6. Take a break at the State Library

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The State Library of Victoria is a cultural landmark that houses an incredible amount of books and several exhibitions and galleries with a lot of history. The library was established in 1856 and is an excellent presence on Swanston Street with interior spaces to match.

The La Trobe Reading Room is a six-storey-high domed room that is magnificent to look at. Beautiful artworks depicting Victoria’s history are exhibited in the Cowen Gallery for visitors to peruse.

North and south rotundas and the Keith Murdoch gallery also hold exhibitions and artworks. The library offers everything needed for a productive workday – free wifi, printing services and plenty of seating options (our pick is La above Trobe Reading Room).

The State Library houses thousands of heritage items, maps, manuscripts, and newspapers, along with books and artworks. Digital material is also available for readers to access.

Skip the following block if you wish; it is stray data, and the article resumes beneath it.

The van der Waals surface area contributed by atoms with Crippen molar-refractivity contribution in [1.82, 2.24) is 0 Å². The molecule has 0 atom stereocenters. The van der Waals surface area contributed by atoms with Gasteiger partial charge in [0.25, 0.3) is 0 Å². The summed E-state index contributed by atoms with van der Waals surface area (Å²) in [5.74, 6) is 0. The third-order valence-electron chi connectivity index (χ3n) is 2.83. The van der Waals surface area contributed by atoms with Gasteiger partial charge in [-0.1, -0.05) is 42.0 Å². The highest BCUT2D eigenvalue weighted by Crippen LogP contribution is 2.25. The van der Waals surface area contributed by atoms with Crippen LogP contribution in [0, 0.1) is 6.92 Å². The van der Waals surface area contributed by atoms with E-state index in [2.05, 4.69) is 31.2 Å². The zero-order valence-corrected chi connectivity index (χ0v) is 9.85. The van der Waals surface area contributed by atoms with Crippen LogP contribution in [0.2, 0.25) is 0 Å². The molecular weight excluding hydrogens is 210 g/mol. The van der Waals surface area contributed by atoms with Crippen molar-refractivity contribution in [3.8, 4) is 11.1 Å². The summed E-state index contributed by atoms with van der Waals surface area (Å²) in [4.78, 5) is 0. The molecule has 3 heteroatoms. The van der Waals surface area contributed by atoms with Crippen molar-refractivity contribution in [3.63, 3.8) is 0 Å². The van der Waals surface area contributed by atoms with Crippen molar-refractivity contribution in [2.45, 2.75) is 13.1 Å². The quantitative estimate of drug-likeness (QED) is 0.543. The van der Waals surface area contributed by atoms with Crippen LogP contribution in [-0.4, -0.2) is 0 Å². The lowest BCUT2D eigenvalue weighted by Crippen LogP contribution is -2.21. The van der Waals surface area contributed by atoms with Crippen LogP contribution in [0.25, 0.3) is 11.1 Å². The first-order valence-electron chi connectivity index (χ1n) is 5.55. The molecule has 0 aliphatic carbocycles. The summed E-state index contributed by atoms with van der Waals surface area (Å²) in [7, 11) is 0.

And all of this is free. You can also find people lounging on the lawns in front of the library on a pleasant day. Mr Tulk café and Guild café are close by to fuel the visitors with delicious treats while the Readings bookshop located inside the library gives them plenty to spend their money on.

7. Wander around the Royal Exhibition Building

Built in 1879 for Melbourne’s first International Exhibition, it was chosen as the venue for the opening of the first Commonwealth Parliament of Australia on 9 May 1901, and recently became Australia’s first World Heritage Listed building.

Experience the life, stories and affections of millions of people that have contributed to this national icon, Museum Victoria’s largest collection object.

Tours are held most days at 2pm, subject to availability. Tours may not run when the building is in use for certain events and exhibitions. Please call 13 11 02 to confirm.

The tour starts in the foyer at Melbourne Museum.